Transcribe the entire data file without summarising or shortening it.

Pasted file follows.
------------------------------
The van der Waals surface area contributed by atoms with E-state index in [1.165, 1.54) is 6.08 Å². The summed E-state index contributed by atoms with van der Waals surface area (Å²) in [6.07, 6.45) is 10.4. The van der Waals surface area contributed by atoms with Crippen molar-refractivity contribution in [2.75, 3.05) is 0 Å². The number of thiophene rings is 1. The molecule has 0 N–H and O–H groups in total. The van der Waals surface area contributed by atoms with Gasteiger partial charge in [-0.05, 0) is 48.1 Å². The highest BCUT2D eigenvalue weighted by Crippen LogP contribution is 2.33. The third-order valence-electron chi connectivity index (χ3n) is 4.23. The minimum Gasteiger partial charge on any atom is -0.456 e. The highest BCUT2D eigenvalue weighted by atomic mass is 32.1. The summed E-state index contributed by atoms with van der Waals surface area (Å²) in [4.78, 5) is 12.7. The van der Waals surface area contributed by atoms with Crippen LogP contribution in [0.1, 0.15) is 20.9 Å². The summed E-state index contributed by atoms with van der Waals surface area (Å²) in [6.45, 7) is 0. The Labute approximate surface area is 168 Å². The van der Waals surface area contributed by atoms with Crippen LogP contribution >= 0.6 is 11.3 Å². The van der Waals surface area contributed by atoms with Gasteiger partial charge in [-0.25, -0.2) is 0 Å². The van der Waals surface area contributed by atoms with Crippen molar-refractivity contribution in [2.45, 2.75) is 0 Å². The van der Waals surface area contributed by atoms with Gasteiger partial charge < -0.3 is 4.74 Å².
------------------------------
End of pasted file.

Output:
The van der Waals surface area contributed by atoms with E-state index in [1.165, 1.54) is 6.08 Å². The summed E-state index contributed by atoms with van der Waals surface area (Å²) in [6.07, 6.45) is 10.4. The van der Waals surface area contributed by atoms with Crippen molar-refractivity contribution in [2.75, 3.05) is 0 Å². The number of thiophene rings is 1. The molecule has 0 N–H and O–H groups in total. The van der Waals surface area contributed by atoms with Gasteiger partial charge in [-0.05, 0) is 48.1 Å². The highest BCUT2D eigenvalue weighted by Crippen LogP contribution is 2.33. The third-order valence-electron chi connectivity index (χ3n) is 4.23. The minimum Gasteiger partial charge on any atom is -0.456 e. The highest BCUT2D eigenvalue weighted by atomic mass is 32.1. The summed E-state index contributed by atoms with van der Waals surface area (Å²) in [4.78, 5) is 12.7. The van der Waals surface area contributed by atoms with Crippen LogP contribution in [0.1, 0.15) is 20.9 Å². The summed E-state index contributed by atoms with van der Waals surface area (Å²) in [6.45, 7) is 0. The Labute approximate surface area is 168 Å². The van der Waals surface area contributed by atoms with Crippen LogP contribution >= 0.6 is 11.3 Å². The van der Waals surface area contributed by atoms with Gasteiger partial charge in [-0.25, -0.2) is 0 Å². The van der Waals surface area contributed by atoms with Crippen molar-refractivity contribution in [2.45, 2.75) is 0 Å². The van der Waals surface area contributed by atoms with Gasteiger partial charge < -0.3 is 4.74 Å².